Cover Story: Cya Liu x Cartier
By: Zaneta Cheng
June 7, 2022
Nominated for Best Actress at this year’s Hong Kong Film Awards for her work in Limbo and filming an action movie this summer, the Hunan native is well on her way to conquering the silver screen. She talks to Zaneta Cheng about her journey, why it hasn’t always been easy and what she’s learned along the way
(Scroll down for the Chinese version / 你可以在下面找到文章的中文版)
With the mercury easily exceeding 30°C each passing day, Hong Kong is oppressively humid and stultifyingly hot. Yet, while most people are trying to find ways to move less, 33-year-old actress Cya Liu is asking director Herman Yau for more action scenes – be they in front of the green screen or in the great outdoors – for her new film War Customised.
Playing an intelligence officer, it’s the first time Liu has appeared in an action movie so emblematic of the Hong Kong film canon. With a rather small, seemingly delicate frame, Liu could easily be mistaken for someone who is unable to handle the rigours of an intensely physical set.
“I think that in the summer there should be action. War Customised is an action movie but I don’t have any action. I watch Nicholas Tse doing all these action scenes every day but because I’m just an intelligence officer, I don’t have any. I’m actually quite jealous,” Liu says with a laugh, sitting casually in the hair and make-up room before our cover shoot. She’s had her lunch and hasn’t picked over her food like a rabbit.
The Hunan native is refreshing both in her attitude and in her speech. It’s evident that Hong Kong film directors think so too, as she counts War Customised as her fourth movie in the city and is currently nominated for Best Actress at this year’s Hong Kong Film Awards for her role in Cheang Pou-soi’s Limbo, alongside acting veteran Gordon Lam.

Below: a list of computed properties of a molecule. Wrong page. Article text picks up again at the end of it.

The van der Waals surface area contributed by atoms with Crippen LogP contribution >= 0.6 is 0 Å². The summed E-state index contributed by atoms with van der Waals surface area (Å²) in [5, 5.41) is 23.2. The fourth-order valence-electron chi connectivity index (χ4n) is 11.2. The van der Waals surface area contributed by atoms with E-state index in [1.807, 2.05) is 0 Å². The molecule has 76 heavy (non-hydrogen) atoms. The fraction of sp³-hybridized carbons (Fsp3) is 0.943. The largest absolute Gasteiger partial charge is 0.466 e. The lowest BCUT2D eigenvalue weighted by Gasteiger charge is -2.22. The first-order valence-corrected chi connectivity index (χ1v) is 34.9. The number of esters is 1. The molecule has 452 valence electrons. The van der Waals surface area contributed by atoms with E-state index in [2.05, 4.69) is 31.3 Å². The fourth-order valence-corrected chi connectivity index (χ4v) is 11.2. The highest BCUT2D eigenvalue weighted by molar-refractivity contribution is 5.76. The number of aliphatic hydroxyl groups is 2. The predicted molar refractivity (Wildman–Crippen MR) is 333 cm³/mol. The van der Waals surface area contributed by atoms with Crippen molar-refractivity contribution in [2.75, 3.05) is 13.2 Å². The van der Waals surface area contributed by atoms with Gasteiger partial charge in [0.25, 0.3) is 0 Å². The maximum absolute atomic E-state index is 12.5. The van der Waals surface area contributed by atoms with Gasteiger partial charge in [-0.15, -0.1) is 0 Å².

Even on our set, Liu has her own take on what makes a photograph look good – talking with the crew about the feeling, mood and atmosphere that she wants to achieve with each snap. She’s more than up for experimenting with poses and it’s obvious that Liu approaches every opportunity in front of the camera with her own instinct and a drive to succeed.
And yet it’s taken the actress almost two decades to get to where she is today – something she’s the first to admit. There were moments she counted fame and awards as indicators of success. There were moments she needed to cling to her chosen profession. But then came the moments when she realised she wasn’t interested in the industry so much as she was the magic of the process.
In the two decades since Liu entered the entertainment industry having won an idol competition in Hunan in 2004, she has come to a uniquely tranquil agreement with her craft and the juggernaut that surrounds it. She doesn’t really aspire to awards anymore and she’s not so interested in fame. And it makes sense that in the absence of calculation, her roles come with the seasons: “If it’s winter or if it’s raining, I want to play marginalised characters. When it’s cold or humid, I think horror and crime movies suit the vibe. In summer, there should be action.”
Congratulations on being nominated for Best Actress at the Hong Kong Film Awards. How do you feel?